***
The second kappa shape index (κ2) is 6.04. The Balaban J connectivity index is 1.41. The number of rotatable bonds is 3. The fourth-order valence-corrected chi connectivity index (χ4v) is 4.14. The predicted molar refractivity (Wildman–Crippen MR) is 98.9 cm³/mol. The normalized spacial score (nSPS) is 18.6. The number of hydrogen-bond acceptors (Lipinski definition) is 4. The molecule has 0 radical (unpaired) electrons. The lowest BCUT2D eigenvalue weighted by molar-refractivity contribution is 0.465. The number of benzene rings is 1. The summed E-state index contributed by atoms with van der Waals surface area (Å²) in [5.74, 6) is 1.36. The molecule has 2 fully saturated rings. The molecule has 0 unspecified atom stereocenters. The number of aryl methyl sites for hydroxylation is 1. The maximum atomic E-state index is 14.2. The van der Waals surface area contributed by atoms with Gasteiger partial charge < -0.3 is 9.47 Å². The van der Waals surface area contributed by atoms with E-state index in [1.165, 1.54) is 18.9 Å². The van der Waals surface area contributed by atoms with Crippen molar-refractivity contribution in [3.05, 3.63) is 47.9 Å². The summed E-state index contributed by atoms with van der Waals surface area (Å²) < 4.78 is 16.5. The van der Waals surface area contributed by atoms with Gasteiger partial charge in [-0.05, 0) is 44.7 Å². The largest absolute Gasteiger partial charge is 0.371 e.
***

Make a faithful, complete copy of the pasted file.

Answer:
The second kappa shape index (κ2) is 6.04. The Balaban J connectivity index is 1.41. The number of rotatable bonds is 3. The fourth-order valence-corrected chi connectivity index (χ4v) is 4.14. The predicted molar refractivity (Wildman–Crippen MR) is 98.9 cm³/mol. The normalized spacial score (nSPS) is 18.6. The number of hydrogen-bond acceptors (Lipinski definition) is 4. The molecule has 0 radical (unpaired) electrons. The lowest BCUT2D eigenvalue weighted by molar-refractivity contribution is 0.465. The number of benzene rings is 1. The summed E-state index contributed by atoms with van der Waals surface area (Å²) in [5.74, 6) is 1.36. The molecule has 2 fully saturated rings. The molecule has 0 unspecified atom stereocenters. The number of aryl methyl sites for hydroxylation is 1. The maximum atomic E-state index is 14.2. The van der Waals surface area contributed by atoms with Gasteiger partial charge < -0.3 is 9.47 Å². The van der Waals surface area contributed by atoms with E-state index in [1.165, 1.54) is 18.9 Å². The van der Waals surface area contributed by atoms with Crippen molar-refractivity contribution in [3.05, 3.63) is 47.9 Å². The summed E-state index contributed by atoms with van der Waals surface area (Å²) < 4.78 is 16.5. The van der Waals surface area contributed by atoms with Gasteiger partial charge in [-0.05, 0) is 44.7 Å². The largest absolute Gasteiger partial charge is 0.371 e.